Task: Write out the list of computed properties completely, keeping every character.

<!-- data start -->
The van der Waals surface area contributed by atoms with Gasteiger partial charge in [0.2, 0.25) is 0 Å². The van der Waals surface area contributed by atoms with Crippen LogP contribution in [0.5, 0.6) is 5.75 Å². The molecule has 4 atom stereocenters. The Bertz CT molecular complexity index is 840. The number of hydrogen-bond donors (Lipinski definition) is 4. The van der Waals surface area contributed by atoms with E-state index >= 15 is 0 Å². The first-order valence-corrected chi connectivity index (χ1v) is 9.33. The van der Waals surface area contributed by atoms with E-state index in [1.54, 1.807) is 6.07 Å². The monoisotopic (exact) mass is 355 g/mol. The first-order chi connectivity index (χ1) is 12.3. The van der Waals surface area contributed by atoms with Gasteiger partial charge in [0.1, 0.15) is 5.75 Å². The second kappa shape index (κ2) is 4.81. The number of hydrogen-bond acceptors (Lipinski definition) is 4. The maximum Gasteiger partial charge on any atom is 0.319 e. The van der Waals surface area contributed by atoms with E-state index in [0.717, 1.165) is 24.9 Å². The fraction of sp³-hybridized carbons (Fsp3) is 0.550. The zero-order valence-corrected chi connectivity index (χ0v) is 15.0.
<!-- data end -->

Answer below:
The van der Waals surface area contributed by atoms with Gasteiger partial charge in [0.2, 0.25) is 0 Å². The van der Waals surface area contributed by atoms with Crippen LogP contribution in [0.5, 0.6) is 5.75 Å². The molecule has 4 atom stereocenters. The Bertz CT molecular complexity index is 840. The number of hydrogen-bond donors (Lipinski definition) is 4. The van der Waals surface area contributed by atoms with E-state index >= 15 is 0 Å². The first-order valence-corrected chi connectivity index (χ1v) is 9.33. The van der Waals surface area contributed by atoms with E-state index in [1.54, 1.807) is 6.07 Å². The monoisotopic (exact) mass is 355 g/mol. The first-order chi connectivity index (χ1) is 12.3. The van der Waals surface area contributed by atoms with Gasteiger partial charge in [0.1, 0.15) is 5.75 Å². The second kappa shape index (κ2) is 4.81. The number of hydrogen-bond acceptors (Lipinski definition) is 4. The maximum Gasteiger partial charge on any atom is 0.319 e. The van der Waals surface area contributed by atoms with E-state index in [0.717, 1.165) is 24.9 Å². The fraction of sp³-hybridized carbons (Fsp3) is 0.550. The zero-order valence-corrected chi connectivity index (χ0v) is 15.0.